Complete Story

RSA Nominees for Board of Directors

RSA Nominees for Board of Directors 

Voting in the 2009 RSA election begins on September 15 and concludes at midnight Eastern Time on October 15, 2009.  Voting will be conducted electronically.  You will receive an e-mail message on September 15 with instructions containing a link to the ballot. Please click here to review the requirements for office and voting in our association.

The RSA Nominating Committee is pleased to announce that the RSA Board unanimously accepted its recommendation that Krista Ratcliffe, English, Marquette University, be installed as President-Elect as of January 2010.  The election winners will take office as of January 2010. The Society thanks all for their willingness to serve.

Listed below are the paired candidates for the RSA Board positions.  Click on the candidate's name to read about his or her experience and priorities for RSA. 

Davida Charney and LuMing Mao   
Lawrence Green and Arthur Walzer
Mark McPhail and Lester Olson
Roxanne Mountford and Andreea Deciu Ritivoi
Vanessa Beasley and Cara Finnegan
Trent Kays and Kimberly Thomas-Pollei
Pamela Conners and Erica Delgadillo

To complete the term of Krista Ratcliffe, who becomes President-Elect (2 year term) 

Davida Charney, University of Texas

Currently, I'm a professor of Rhetoric and Writing at the University of Texas at Austin enjoying teaching in our new undergraduate rhetoric major; my previous position was in English at Penn State. My administrative experience includes directing first-year composition and serving as associate head/director at both institutions. As a scholar, I have published many articles and chapters on the rhetoric of science, on reading and writing processes, and on research methods. I am now writing a book on the rhetoric of the Hebrew Book of Psalms. I have been a member of RSA for over twenty-five years, long enough to appreciate just how much it has grown and improved since the days of those erratically timed, 8-1/2" x 11", xeroxed, and stapled issues of RSQ with the shiny black (and sometimes pink!) covers. I've served RSA as local site host for the 2004 RSA conference in Austin, as a member of site-selection and nominating committees, as survey director assessing conferences and institutes, and as workshop leader at the second institute in Troy, New York. I would be honored to help lead the RSA as it strives to grow without diminishing its close colleagiality and high standards.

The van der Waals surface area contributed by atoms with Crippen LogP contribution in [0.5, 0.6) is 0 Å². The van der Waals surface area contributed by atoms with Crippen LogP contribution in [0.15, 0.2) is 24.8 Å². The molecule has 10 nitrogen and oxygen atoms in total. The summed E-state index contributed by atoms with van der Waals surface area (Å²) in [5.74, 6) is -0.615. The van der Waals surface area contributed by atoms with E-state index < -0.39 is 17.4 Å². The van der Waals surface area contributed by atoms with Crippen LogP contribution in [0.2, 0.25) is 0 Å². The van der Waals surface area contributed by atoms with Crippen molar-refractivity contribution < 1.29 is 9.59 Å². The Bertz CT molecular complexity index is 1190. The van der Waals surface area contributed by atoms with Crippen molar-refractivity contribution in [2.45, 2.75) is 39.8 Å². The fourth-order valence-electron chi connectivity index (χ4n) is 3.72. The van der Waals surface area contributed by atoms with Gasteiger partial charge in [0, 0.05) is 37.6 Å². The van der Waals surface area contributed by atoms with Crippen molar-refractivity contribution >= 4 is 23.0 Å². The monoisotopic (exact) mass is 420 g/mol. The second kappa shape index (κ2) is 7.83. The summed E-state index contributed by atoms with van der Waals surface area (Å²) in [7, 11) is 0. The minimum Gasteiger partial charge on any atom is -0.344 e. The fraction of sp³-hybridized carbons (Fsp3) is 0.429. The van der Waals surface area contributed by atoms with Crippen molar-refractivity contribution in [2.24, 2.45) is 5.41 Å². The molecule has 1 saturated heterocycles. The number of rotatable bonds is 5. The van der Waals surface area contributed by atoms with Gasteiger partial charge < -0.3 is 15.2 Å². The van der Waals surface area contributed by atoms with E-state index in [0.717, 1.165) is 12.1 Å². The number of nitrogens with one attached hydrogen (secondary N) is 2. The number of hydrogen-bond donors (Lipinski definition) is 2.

LuMing Mao, Miami University (Ohio)

If elected, I would like to work with other RSA members to build on what has been achieved in recent years and to further promote and advance ethnic and comparative rhetorical study within our organization and beyond. I would also want to help create a broader forum so that scholars around the world would feel more excited to join us and so that we can open up new interdisciplinary areas of research and forge a truly global rhetorical alliance. As for myself, I am a professor of English and director of Asian/Asian American Studies Program at Miami University. I am author of Reading Chinese Fortune Cookie: The Making of Chinese American Rhetoric and co-editor of Representations: Doing Asian American Rhetoric and of Comparative Rhetorical Studies in the New Contact Zone: Chinese Rhetoric Reimagined, a special symposium in the June 2009 issue of College Composition and Communication. One of my current projects is co-editing, with Jody Enders, Robert Hariman, Susan Jarratt, Andrea Lunsford, Thomas Miller, and Jacqueline Jones Royster, The Norton Anthology of Rhetoric and Writing

For the position currently occupied by Janet Atwill (4 year term) 

Lawrence Green, University of Southern California 

My hope for the RSA is to foster more interaction among scholars from America and abroad, to see new projects and perspectives, and to introduce younger scholars to the wealth of opportunities in historical studies.  I have been an active member of RSA for many years and organized seminars on special research topics in rhetoric (Agricola and De Inventione Dialectica in 2004; Aphthonius and Progymnasmata in 2006; locI communes in 2008; and epideictic rhetoric for 2010).  I have organized several international conferences on rhetoric and served as president of the International Society for the History of Rhetoric.  

I teach rhetoric and literature at the University of Southern California, where for many years I directed the graduate program in Rhetoric-Literature-Linguistics, and teach graduate rhetoric seminars for the summer institute at the University of California at Irvine.  My books include John Rainolds's Oxford Lectures on Aristotle's Rhetoric (1986) and the Renaissance Rhetoric Short Title Catalogue (2006, with James Murphy).  I have published over forty articles on the theory and history of rhetoric, presented over eighty papers here and abroad (in Asia, Europe, and Latin America), conducted workshops (including one for the RSA Summer Institute), and held fellowships from the ACLS and NEH.